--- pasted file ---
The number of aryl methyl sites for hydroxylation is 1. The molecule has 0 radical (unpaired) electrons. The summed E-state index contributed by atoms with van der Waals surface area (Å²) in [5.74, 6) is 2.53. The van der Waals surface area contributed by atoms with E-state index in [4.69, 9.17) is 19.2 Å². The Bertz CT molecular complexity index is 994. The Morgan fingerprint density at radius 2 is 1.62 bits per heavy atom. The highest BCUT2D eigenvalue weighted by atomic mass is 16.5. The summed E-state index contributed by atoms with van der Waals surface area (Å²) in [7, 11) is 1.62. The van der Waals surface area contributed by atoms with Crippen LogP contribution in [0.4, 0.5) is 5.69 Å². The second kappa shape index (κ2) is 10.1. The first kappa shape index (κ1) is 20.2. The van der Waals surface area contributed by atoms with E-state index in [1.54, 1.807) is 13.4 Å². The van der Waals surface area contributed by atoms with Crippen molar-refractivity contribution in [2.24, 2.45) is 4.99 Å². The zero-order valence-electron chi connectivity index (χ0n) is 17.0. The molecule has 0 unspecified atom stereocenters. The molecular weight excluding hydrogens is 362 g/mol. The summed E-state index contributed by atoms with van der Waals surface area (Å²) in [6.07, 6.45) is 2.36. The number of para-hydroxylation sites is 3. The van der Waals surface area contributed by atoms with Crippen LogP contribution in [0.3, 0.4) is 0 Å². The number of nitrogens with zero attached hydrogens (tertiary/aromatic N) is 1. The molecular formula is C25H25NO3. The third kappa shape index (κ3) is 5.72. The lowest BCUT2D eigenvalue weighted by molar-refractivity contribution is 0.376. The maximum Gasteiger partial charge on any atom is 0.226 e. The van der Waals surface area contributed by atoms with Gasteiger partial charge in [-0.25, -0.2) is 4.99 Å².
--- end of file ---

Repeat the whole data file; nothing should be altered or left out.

The number of aryl methyl sites for hydroxylation is 1. The molecule has 0 radical (unpaired) electrons. The summed E-state index contributed by atoms with van der Waals surface area (Å²) in [5.74, 6) is 2.53. The van der Waals surface area contributed by atoms with E-state index in [4.69, 9.17) is 19.2 Å². The Bertz CT molecular complexity index is 994. The Morgan fingerprint density at radius 2 is 1.62 bits per heavy atom. The highest BCUT2D eigenvalue weighted by atomic mass is 16.5. The summed E-state index contributed by atoms with van der Waals surface area (Å²) in [7, 11) is 1.62. The van der Waals surface area contributed by atoms with Crippen LogP contribution in [0.4, 0.5) is 5.69 Å². The second kappa shape index (κ2) is 10.1. The first kappa shape index (κ1) is 20.2. The van der Waals surface area contributed by atoms with E-state index in [1.54, 1.807) is 13.4 Å². The van der Waals surface area contributed by atoms with Crippen molar-refractivity contribution in [2.24, 2.45) is 4.99 Å². The zero-order valence-electron chi connectivity index (χ0n) is 17.0. The molecule has 0 unspecified atom stereocenters. The molecular weight excluding hydrogens is 362 g/mol. The summed E-state index contributed by atoms with van der Waals surface area (Å²) in [6.07, 6.45) is 2.36. The number of para-hydroxylation sites is 3. The van der Waals surface area contributed by atoms with Crippen LogP contribution in [0.3, 0.4) is 0 Å². The number of nitrogens with zero attached hydrogens (tertiary/aromatic N) is 1. The molecular formula is C25H25NO3. The third kappa shape index (κ3) is 5.72. The lowest BCUT2D eigenvalue weighted by molar-refractivity contribution is 0.376. The maximum Gasteiger partial charge on any atom is 0.226 e. The van der Waals surface area contributed by atoms with Gasteiger partial charge in [-0.25, -0.2) is 4.99 Å².